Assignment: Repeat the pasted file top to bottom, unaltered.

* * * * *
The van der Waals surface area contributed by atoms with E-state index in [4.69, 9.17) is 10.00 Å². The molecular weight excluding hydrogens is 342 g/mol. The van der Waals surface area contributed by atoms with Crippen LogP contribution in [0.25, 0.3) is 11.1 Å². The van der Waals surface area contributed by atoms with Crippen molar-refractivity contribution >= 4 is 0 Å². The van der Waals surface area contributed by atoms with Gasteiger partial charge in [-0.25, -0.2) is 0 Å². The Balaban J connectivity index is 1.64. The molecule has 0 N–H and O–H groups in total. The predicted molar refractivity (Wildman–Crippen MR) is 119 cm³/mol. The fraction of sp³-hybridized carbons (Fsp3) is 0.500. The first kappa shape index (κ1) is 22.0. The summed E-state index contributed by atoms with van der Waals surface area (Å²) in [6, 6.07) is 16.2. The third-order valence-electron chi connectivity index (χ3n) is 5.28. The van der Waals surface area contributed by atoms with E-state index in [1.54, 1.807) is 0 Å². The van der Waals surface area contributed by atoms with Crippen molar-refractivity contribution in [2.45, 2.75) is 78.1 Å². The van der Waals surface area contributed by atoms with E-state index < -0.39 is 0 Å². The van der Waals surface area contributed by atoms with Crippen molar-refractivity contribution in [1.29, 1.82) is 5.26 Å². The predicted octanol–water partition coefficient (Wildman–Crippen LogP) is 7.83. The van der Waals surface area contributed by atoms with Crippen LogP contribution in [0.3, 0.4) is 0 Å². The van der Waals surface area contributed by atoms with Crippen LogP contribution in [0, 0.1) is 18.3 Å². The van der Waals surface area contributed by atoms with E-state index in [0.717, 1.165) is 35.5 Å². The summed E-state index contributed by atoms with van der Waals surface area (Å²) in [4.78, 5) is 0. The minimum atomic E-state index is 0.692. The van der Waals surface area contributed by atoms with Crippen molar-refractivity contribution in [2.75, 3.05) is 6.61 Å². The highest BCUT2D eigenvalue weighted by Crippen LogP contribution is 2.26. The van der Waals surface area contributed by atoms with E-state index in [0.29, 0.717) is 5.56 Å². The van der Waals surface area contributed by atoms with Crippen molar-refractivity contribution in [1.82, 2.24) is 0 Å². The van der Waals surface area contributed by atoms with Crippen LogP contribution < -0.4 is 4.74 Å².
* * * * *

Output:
The van der Waals surface area contributed by atoms with E-state index in [4.69, 9.17) is 10.00 Å². The molecular weight excluding hydrogens is 342 g/mol. The van der Waals surface area contributed by atoms with Crippen LogP contribution in [0.25, 0.3) is 11.1 Å². The van der Waals surface area contributed by atoms with Crippen molar-refractivity contribution >= 4 is 0 Å². The van der Waals surface area contributed by atoms with Gasteiger partial charge in [-0.25, -0.2) is 0 Å². The Balaban J connectivity index is 1.64. The molecule has 0 N–H and O–H groups in total. The predicted molar refractivity (Wildman–Crippen MR) is 119 cm³/mol. The fraction of sp³-hybridized carbons (Fsp3) is 0.500. The first kappa shape index (κ1) is 22.0. The summed E-state index contributed by atoms with van der Waals surface area (Å²) in [6, 6.07) is 16.2. The third-order valence-electron chi connectivity index (χ3n) is 5.28. The van der Waals surface area contributed by atoms with E-state index in [1.54, 1.807) is 0 Å². The van der Waals surface area contributed by atoms with Crippen molar-refractivity contribution in [2.45, 2.75) is 78.1 Å². The van der Waals surface area contributed by atoms with E-state index < -0.39 is 0 Å². The van der Waals surface area contributed by atoms with Crippen molar-refractivity contribution in [1.29, 1.82) is 5.26 Å². The predicted octanol–water partition coefficient (Wildman–Crippen LogP) is 7.83. The van der Waals surface area contributed by atoms with Crippen LogP contribution in [0.3, 0.4) is 0 Å². The van der Waals surface area contributed by atoms with Crippen LogP contribution in [0, 0.1) is 18.3 Å². The van der Waals surface area contributed by atoms with E-state index in [0.717, 1.165) is 35.5 Å². The summed E-state index contributed by atoms with van der Waals surface area (Å²) in [4.78, 5) is 0. The minimum atomic E-state index is 0.692. The van der Waals surface area contributed by atoms with Crippen molar-refractivity contribution in [2.75, 3.05) is 6.61 Å². The highest BCUT2D eigenvalue weighted by Crippen LogP contribution is 2.26. The van der Waals surface area contributed by atoms with E-state index in [0.29, 0.717) is 5.56 Å². The van der Waals surface area contributed by atoms with Crippen molar-refractivity contribution in [1.82, 2.24) is 0 Å². The van der Waals surface area contributed by atoms with Crippen LogP contribution < -0.4 is 4.74 Å².